Lead compounds are also teratogens. "Lead compounds: Lead Tetrachloride". WebElements.com. Retrieved 10 October 2012. Greenwood ...
Many teratogens exert specific effects on the fetus by epigenetic mechanisms. While epigenetic effects may preserve the effect ... Bishop JB, Witt KL, Sloane RA (December 1997). "Genetic toxicities of human teratogens". Mutation Research. 396 (1-2): 9-43. ... of a teratogen such as diethylstilbestrol throughout the life of an affected child, the possibility of birth defects resulting ...
Possible teratogen. Harmful in contact with skin, and if swallowed or inhaled. Irritant. Toxicity data ORL-RAT LD50 2000 mg kg- ...
Batra, S.; Wrigley, ECW (April 2005). "Alcohol: The teratogen". Obstetrics & Gynecology. 25 (3): 308-309. doi:10.1080/ ...
The book examines carcinogens, substances which can produce cancer; teratogens, substances which can cause congenital ...
... is a teratogen; there is about a 20-35% risk for congenital defects in infants exposed to the drug in utero, and ... Isotretinoin is a teratogen highly likely to cause birth defects if taken by women during pregnancy or even a short time before ...
avoidance of teratogens (infections such as toxoplasmosis, drugs); prenatal screening by maternal serum markers in first ...
ISBN 978-0-207-14228-4. Kinghorn, A.D. (2010). "Toxins and Teratogens of the Solanaceae and Liliaceae". Toxic plants. Society ...
Research has indicated that teratogens (substances known to cause birth defects), trypan blue (a stain used to color dead ... Sulik, K; Cook, C (1988). ""Teratogens and craniofacial malformations: relationships to cell death"". Development. 103: 213-31 ...
Cerrizuela, Santiago; Vega‐Lopez, Guillermo A.; Aybar, Manuel J. (2020-01-11). "The role of teratogens in neural crest ... they arise because of genetic defects affecting the formation of neural crest and because of the action of Teratogens ...
Chemicals that cause developmental abnormalities are called teratogens; these may also cause mutations, but their effect on ...
"The role of teratogens in neural crest development". Birth Defects Research. 112 (8): 584-632. doi:10.1002/bdr2.1644. ISSN 2472 ...
Human and Food Animal Teratogens" (PDF). Food and Chemical Toxicology. 50 (6): 2049-2055. doi:10.1016/j.fct.2012.03.049. PMID ...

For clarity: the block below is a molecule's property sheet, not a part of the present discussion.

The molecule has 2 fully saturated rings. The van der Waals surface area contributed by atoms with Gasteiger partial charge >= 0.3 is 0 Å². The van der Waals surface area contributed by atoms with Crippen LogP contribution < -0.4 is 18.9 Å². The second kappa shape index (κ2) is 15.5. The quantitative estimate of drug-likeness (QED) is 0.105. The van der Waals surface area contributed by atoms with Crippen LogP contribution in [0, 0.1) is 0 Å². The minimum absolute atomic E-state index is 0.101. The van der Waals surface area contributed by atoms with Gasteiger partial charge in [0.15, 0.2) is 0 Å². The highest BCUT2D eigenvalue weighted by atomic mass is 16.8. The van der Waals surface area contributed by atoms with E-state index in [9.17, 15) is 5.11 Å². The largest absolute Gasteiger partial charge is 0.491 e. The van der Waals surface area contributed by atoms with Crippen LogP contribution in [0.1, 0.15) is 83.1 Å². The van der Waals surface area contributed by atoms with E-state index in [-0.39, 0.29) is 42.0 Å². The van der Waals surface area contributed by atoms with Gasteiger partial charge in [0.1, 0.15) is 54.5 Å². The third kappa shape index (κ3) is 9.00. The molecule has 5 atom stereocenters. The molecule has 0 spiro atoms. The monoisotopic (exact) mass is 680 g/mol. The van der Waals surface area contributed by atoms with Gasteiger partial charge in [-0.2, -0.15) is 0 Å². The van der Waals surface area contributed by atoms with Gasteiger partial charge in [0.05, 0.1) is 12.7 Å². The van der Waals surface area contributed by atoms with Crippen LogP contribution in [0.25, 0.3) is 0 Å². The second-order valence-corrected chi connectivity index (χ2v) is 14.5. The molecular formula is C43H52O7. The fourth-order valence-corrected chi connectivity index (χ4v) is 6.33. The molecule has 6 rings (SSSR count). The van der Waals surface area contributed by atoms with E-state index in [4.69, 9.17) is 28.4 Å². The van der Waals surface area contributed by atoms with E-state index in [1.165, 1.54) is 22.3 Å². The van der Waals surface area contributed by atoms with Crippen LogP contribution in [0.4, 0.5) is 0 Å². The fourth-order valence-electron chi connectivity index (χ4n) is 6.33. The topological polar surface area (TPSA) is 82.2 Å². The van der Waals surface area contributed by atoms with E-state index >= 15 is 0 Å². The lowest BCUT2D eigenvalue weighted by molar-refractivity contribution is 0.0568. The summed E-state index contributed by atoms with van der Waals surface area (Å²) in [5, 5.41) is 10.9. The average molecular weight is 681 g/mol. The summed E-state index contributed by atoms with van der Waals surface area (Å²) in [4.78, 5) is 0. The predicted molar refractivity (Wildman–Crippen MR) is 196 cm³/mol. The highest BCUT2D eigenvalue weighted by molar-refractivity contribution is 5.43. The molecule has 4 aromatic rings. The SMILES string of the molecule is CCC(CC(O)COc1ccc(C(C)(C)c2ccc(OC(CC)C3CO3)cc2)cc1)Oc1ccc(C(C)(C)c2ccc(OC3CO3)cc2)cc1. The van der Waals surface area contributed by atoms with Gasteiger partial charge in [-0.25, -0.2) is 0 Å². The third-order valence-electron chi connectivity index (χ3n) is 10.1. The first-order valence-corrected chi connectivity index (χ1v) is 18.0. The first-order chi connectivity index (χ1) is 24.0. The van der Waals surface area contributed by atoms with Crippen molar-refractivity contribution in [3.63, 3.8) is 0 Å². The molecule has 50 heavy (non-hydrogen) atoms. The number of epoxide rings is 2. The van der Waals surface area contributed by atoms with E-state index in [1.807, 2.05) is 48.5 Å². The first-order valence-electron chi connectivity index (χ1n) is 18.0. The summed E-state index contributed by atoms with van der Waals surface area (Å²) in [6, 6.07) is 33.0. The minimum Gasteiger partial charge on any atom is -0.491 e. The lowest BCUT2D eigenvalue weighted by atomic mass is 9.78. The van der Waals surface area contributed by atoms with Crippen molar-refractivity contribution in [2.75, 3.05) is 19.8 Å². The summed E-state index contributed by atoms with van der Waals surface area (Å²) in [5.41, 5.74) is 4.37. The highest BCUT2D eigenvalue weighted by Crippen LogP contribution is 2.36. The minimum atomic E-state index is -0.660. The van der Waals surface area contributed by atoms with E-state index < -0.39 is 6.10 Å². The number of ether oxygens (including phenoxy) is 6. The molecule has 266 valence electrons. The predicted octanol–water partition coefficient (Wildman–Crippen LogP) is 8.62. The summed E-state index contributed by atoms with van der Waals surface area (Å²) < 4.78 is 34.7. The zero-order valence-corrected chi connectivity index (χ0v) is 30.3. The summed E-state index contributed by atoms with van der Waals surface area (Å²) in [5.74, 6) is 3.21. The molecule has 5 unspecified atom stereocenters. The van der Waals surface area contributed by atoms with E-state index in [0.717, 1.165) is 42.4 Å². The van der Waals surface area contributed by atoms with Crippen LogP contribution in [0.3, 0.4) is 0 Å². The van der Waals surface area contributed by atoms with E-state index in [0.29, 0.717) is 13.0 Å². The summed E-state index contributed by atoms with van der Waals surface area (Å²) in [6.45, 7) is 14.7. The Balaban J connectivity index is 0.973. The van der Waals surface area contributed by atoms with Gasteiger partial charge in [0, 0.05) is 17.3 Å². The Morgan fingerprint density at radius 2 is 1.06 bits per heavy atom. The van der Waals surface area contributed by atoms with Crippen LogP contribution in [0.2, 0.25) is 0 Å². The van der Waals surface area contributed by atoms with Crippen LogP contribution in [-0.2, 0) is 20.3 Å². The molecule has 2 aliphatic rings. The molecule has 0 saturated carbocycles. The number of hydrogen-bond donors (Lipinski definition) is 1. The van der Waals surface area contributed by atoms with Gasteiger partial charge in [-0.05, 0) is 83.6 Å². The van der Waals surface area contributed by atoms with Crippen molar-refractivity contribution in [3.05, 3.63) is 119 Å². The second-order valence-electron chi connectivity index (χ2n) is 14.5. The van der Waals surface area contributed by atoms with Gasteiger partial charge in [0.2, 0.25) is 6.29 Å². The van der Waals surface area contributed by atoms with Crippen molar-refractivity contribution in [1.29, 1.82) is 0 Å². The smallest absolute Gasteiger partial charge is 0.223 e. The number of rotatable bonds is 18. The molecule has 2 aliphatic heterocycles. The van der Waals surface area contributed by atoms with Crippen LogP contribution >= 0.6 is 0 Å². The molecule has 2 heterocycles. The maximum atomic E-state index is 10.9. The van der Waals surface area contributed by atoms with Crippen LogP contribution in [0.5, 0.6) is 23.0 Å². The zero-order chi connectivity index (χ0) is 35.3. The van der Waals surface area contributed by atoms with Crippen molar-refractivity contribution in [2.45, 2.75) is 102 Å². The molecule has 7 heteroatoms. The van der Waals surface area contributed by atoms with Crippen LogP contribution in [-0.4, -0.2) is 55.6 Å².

All known teratogens appear to act during the first eight weeks from conception, and though this does not exclude the ... Teratogens are environmental agents that cause birth defects. Some agents that are theorized to cause birth defects have also ... Dufour-Rainfray D, Vourc'h P, Tourlet S, Guilloteau D, Chalon S, Andres CR (April 2011). "Fetal exposure to teratogens: ...
Castronovo FP (August 1999). "Teratogen update: radiation and Chernobyl". Teratology. 60 (2): 100-6. doi:10.1002/(sici)1096- ...
TeO2 is a possible teratogen. Exposure to tellurium compounds produces a garlic-like odour on the breath, caused by the ...
Yacobi S; Ornoy A (2008). "Is lithium a real teratogen? What can we conclude from the prospective versus retrospective studies ...
Yacobi S, Ornoy A (2008). "Is lithium a real teratogen? What can we conclude from the prospective versus retrospective studies ...
2009) Autism: The Teratogen Fallout. Toronto: Free Press 777. Rights are needed for children with autism regarding training and ... Autism - the Teratogen Fallout Child Advocacy Documents - Worldwide Peter Higginbotham's history of the workhouse Andrew ...
Castronovo, Frank P. (1999). "Teratogen update: Radiation and chernobyl". Teratology. 60 (2): 100-106. doi:10.1002/(sici)1096- ...
... or even teratogens (substances that can cause birth defects, among other things). ...
The U.S. Environmental Protection Agency (EPA) defines environmental justice as
Art by Dr.Winter: Album artworks, music videos and much more!
In utero exposure to teratogens. Franceschini et al reported a boy with bilateral hypoplasia of the index fingers associated ... Also possible is an unidentified in utero exposure to teratogens in genetically predisposed individuals, allowing expression of ... Two other proposed theories are (1) in utero ischemic injury and (2) in utero exposure to teratogens. ...
2. Description of a specific teratogen.. 3. Impact of the teratogen on the physical, cognitive, social, and emotional ... Using the attached template, write a essay the short-term and long-term impact of teratogens on an individual:. 1. Definition ... 4. Explain how different physical and behavioral health roles can aid those that have been exposed to the teratogen in order to ... For this essay, you will examine the short-term and long-term impact of teratogens on an individual. ...